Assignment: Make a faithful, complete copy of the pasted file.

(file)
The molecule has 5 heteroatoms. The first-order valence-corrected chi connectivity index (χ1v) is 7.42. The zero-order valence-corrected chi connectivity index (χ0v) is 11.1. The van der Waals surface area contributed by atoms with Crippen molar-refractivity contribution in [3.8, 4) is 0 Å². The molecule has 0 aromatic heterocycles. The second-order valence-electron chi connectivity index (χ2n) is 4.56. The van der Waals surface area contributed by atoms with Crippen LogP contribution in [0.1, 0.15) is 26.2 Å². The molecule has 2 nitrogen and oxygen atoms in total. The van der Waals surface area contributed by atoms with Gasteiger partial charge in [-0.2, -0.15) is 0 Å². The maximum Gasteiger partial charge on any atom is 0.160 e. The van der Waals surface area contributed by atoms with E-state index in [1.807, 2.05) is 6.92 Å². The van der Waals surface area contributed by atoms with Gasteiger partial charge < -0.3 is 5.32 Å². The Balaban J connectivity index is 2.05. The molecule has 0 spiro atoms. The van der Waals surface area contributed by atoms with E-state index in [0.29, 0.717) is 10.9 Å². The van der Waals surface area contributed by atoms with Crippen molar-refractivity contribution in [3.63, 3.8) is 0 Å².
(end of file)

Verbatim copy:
The molecule has 5 heteroatoms. The first-order valence-corrected chi connectivity index (χ1v) is 7.42. The zero-order valence-corrected chi connectivity index (χ0v) is 11.1. The van der Waals surface area contributed by atoms with Crippen molar-refractivity contribution in [3.8, 4) is 0 Å². The molecule has 0 aromatic heterocycles. The second-order valence-electron chi connectivity index (χ2n) is 4.56. The van der Waals surface area contributed by atoms with Crippen LogP contribution in [0.1, 0.15) is 26.2 Å². The molecule has 2 nitrogen and oxygen atoms in total. The van der Waals surface area contributed by atoms with Gasteiger partial charge in [-0.2, -0.15) is 0 Å². The maximum Gasteiger partial charge on any atom is 0.160 e. The van der Waals surface area contributed by atoms with E-state index in [1.807, 2.05) is 6.92 Å². The van der Waals surface area contributed by atoms with Gasteiger partial charge < -0.3 is 5.32 Å². The Balaban J connectivity index is 2.05. The molecule has 0 spiro atoms. The van der Waals surface area contributed by atoms with E-state index in [0.29, 0.717) is 10.9 Å². The van der Waals surface area contributed by atoms with Crippen molar-refractivity contribution in [3.63, 3.8) is 0 Å².